Customers are still dissatisfied with their utility suppliers

Customers are still dissatisfied with their utility suppliers

The latest UK Customer Satisfaction numbers are out – and it’s grim reading for utility providers.

The UK Customer Satisfaction Index for January 2024 has just been published. Unfortunately for the utility sector, the numbers are not good. Public satisfaction with their utility suppliers is at a ten-year low. 

In this article, we’ll dive deeper into these figures and try to explain why consumers don’t care for their utility suppliers – and if there’s anything they can do to win them over.

The UK Consumer Index

But first, what is the UK Consumer Index and why should we pay attention to it?

The UK Customer Satisfaction Index is the product of an online survey of more than 15,000 consumers. Each consumer gets to rate companies in up to five different sectors, but only one company per sector (the one they use the most). They rate 25 aspects of their experience with the company during the previous three months out of 10.

The index, published every six months, collates these results into a rolling average measure (out of 100) of customer satisfaction. The current release in January 2024 takes responses given in March, April, September and October 2023.

For utilities, 7,500 responses were taken into account. 

Utilities in the UK Customer Satisfaction Index

So why is the UK Customer Satisfaction Index such bad news for the utility sector? Let’s look more closely at those numbers.

The overall score for the utility sector in the January 2024 release was 69.4 out of 100. This is the same score it received in the previous July 2023 edition. Utilities is the lowest-ranked sector in the UK; the top scorer, non-food retail, scored 80.4/100. 

Looking even deeper, energy companies scored worse than water companies. Energy companies scored 68.4/100, while water companies hit 70.7/100. Both these scores are lower year-on-year, with both scores singling out complaints handling as particularly weak areas.

There were no utility firms listed in the highest 50 top-performing companies. Last year, UK Power Networks came third in the index, but this year, they were nowhere to be seen.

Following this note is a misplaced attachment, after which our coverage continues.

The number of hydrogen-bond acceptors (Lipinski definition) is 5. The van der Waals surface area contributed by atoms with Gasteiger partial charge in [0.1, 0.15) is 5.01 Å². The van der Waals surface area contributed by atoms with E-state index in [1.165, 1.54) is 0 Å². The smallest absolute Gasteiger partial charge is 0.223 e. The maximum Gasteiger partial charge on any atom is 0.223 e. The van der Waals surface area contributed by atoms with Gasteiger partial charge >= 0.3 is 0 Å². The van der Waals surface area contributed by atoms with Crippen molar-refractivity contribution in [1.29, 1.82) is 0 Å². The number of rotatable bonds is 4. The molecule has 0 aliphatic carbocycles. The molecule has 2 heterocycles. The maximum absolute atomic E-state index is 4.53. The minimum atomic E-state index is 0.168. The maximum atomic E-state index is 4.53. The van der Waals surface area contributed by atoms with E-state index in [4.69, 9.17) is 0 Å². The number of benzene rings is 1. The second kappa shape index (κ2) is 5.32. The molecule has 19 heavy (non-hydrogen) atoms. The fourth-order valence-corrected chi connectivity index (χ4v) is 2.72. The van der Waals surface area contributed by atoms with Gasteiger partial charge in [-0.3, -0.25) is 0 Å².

Looking for signs of life

These figures are undeniably bad for the industry, but are there reasons to be optimistic? 

Just one company – Npower – increased its year-on-year score by more than two points. Utility Warehouse’s score rose by 3.4 points, but it covers their entire business, including telecoms, which is how it is listed in the index.

The other sign is that while consumers dislike the utility sector, people don’t like anything much at the moment. The all-sector average, rating customer satisfaction across the board, is now 76.0/100, down 1.7 points year-on-year.  

Perhaps holding a steady score while other sectors drop in the eyes of consumers shows that the utility sector is beginning to address its problems.

What can be done?

So, what can the industry do to address these issues and get customers back on-side?

Firstly, it’s important to understand that the utility sector has been through a time of unprecedented upheaval. Energy prices have shot up due to factors mostly out of its control, including Russia’s invasion of Ukraine. The government intervened to control prices, but they were still higher than ever before. And now, that intervention has come to an end. While it’s not an excuse for poor customer service, paying such high prices may explain consumers’ current animosity toward their suppliers. 

On the other hand, people don’t like to see utility firms reporting profits while customers pay sky-high charges. They also don’t like how difficult it is to switch suppliers right now, with little incentive being offered to move your business elsewhere.

One interesting stat from the UK Customer Satisfaction Index was that only 22.7% of respondents said they would be happy to pay more money to their suppliers for an ‘excellent’ service. This, again, is much lower than the all-sector average of 31.3%. However, just this number represents an opportunity for utility suppliers to win business if they could deliver more for their customers. If one company (perhaps one of the bigger ones with more scale to operate in) could combine competitive pricing with excellent service, they could clean up as customers begin to switch again after the energy crisis.

Let’s hope the sector can begin to put its house in order, or we’ll be having the same discussion in six months.

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